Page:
Without clinical trials, new medicine may never make it from the research lab to patients in need. These carefully designed studies can provide important data that include proper dosage, benefit to patients, and potential side effects.
There is a growing challenge, however, in finding appropriate participants, especially for treatments that target highly specific conditions affecting narrower patient populations. Right now, there are more than 40,000 clinical studies recruiting patients in the U.S. alone, with some requiring thousands of participants, each of whom must meet precise criteria to join. So it’s not surprising that 80% of these important studies are delayed due to recruitment problems, according to a study by the Center for Information and Study on Clinical Research Participation (CISCRP).
Unfortunately, those delays mean it can take longer for innovative new medicines to be studied and approved, leaving patients to wait years for new treatment options. To tackle this growing problem, Sanofi is taking a digital approach to clinical trials, partnering with Science 37, a clinical research services and technology company based in California.
Leveraging mobile technology and telemedicine capabilities, this new approach will allow Sanofi to develop “site-less” or decentralized clinical trials that are more patient friendly: easier for them to access, and eliminating many of the common impediments to participation. Using digital technologies to streamline finding and retaining participants for the entire length of a study has the potential to reduce the time required for a typical trial by at least 30%, according Science 37.
Going digital also eliminates a number of other hurdles to patient participation, including the most significant: geography.
Most people are eager to participate in relevant trials – 87% of patients want to do so, the CISCRP study found. Yet, 70% of potential participants live more than two hours away from the nearest study center. Because most clinical trials require patients to travel to those centers for regular tests and observations, sometimes several times each week for the duration of the trial, this distance is another challenge to patient access.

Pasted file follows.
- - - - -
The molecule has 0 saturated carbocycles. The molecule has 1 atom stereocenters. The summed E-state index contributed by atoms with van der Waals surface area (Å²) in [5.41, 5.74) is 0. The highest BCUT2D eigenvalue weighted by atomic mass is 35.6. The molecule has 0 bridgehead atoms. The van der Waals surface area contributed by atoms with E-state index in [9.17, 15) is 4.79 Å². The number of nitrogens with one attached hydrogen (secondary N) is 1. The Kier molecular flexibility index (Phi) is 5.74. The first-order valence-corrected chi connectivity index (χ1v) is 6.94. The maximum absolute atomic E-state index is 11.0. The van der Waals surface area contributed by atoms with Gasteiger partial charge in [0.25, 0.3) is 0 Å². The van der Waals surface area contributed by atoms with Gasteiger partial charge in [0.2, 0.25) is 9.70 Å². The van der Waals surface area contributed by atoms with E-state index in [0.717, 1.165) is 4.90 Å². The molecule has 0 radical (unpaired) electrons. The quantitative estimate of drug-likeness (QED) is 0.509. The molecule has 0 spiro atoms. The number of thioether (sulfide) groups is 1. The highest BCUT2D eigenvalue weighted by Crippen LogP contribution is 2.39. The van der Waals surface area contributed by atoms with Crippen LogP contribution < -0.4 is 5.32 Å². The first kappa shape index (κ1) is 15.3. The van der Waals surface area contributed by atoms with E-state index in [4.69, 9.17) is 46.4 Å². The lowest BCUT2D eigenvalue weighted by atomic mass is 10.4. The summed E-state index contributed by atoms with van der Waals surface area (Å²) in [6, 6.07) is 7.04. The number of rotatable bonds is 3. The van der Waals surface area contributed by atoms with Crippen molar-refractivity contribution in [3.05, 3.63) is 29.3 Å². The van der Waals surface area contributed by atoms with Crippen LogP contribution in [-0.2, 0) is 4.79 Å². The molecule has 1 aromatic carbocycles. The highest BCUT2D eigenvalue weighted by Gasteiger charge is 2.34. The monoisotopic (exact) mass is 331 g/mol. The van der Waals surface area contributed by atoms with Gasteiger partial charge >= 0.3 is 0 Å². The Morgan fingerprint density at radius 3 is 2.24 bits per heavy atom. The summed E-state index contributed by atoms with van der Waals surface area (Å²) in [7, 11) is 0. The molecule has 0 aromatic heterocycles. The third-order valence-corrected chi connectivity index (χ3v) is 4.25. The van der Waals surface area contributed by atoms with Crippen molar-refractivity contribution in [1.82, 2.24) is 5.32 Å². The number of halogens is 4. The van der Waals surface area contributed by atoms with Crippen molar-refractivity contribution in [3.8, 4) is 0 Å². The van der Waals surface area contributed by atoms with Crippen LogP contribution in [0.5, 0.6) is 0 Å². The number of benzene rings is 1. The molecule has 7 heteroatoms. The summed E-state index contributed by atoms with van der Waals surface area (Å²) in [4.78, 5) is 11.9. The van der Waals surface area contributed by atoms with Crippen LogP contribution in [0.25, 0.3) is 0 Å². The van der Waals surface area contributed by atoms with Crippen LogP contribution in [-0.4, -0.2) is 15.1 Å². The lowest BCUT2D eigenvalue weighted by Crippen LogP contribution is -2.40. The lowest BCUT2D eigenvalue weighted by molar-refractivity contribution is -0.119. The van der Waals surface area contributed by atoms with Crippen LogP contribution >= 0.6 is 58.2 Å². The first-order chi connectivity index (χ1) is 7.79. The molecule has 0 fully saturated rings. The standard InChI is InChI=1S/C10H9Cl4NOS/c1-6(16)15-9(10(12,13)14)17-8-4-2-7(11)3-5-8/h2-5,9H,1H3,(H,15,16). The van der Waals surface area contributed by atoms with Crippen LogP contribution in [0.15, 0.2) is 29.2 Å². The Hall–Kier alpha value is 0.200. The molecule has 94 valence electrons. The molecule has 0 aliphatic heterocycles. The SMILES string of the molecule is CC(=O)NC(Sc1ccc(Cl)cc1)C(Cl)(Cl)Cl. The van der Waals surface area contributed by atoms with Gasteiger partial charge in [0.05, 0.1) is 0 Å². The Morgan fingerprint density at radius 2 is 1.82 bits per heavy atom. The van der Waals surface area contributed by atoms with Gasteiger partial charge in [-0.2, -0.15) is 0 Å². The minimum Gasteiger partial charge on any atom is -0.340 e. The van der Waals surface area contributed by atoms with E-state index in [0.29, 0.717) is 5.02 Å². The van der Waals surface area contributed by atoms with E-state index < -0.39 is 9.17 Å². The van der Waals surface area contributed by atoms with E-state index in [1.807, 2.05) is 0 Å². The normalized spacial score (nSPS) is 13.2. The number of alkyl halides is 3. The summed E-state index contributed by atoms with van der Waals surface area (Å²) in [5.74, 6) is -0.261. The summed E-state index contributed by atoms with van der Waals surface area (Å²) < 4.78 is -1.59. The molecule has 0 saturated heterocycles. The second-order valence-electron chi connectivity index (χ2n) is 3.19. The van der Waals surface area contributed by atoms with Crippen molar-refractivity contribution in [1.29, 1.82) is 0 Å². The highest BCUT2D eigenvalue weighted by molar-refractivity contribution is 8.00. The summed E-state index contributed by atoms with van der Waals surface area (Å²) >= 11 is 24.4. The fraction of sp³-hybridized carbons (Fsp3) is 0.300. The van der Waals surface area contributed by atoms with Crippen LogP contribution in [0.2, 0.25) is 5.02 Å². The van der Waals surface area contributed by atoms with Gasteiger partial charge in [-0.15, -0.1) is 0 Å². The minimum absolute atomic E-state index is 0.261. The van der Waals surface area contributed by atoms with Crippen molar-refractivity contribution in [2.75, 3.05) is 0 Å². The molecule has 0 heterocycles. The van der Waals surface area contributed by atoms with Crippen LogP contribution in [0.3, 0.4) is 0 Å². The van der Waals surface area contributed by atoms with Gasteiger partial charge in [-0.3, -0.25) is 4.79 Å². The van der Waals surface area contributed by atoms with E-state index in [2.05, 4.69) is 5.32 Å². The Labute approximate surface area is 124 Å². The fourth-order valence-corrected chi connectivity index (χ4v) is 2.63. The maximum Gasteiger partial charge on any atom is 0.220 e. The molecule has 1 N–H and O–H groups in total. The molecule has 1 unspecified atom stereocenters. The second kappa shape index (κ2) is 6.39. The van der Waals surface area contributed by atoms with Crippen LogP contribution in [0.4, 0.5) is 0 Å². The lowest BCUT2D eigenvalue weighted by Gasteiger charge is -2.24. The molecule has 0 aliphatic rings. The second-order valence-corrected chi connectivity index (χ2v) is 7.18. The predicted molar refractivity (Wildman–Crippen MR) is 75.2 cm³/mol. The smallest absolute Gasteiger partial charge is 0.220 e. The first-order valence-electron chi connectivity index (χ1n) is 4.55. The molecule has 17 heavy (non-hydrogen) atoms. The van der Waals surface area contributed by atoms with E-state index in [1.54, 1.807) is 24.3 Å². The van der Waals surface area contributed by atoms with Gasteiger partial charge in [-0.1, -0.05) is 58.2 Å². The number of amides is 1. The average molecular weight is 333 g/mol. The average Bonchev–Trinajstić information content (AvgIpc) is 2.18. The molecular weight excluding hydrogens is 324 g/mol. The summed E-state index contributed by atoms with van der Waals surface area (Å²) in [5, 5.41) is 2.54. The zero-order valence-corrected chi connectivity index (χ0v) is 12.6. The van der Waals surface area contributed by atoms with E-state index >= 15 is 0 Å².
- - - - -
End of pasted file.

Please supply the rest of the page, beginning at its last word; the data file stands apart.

Science 37’s approach allows patients to be monitored and report to researchers via an Apple iPhone equipped with the company’s NORA® technology. Qualified study participants are provided with the phone, a data plan and any other sensors or connected devices needed for the trial, along with the medicines being researched. Participants can reach study staff at any time via the mobile device, while also remaining under the care of their local health care professionals. Mobile nurses are also sent to the participant’s home to provide services like blood draws when needed, and nearby hospitals or clinics are engaged for scans or other tests that require specialized equipment.
The patient’s data are sent securely to researchers who can immediately access information that would otherwise have to be collected by medical personnel through face-to-face interactions at study centers. This platform can also remind patients to take their study medications at the proper time, and let researchers know if participants are adhering to the study requirements.
The Science 37 platform will also help engage patients who would normally not participate in clinical trials, “so our data will much more closely track the diversity of the population,” Bascles said. “In addition to reducing the burden for patients, decentralized clinical trials are far more likely to keep patients engaged for the full length of the trial, increasing the relevance and the acceptability of the data by regulators.”
Sanofi’s agreement with Science 37 covers use of its Metasite™ model and NORA technology across the U.S. with plans to expand internationally in the future. By eliminating months of searching for patients and long travel time to study sites, virtual clinical trials could reduce total trial time by as much as two years.
Partnering with Science 37 is the most recent strengthening of the relationship with Sanofi, which began last October when Sanofi’s venture capital fund, Sanofi-Genzyme BioVentures, made a minority investment in Science 37.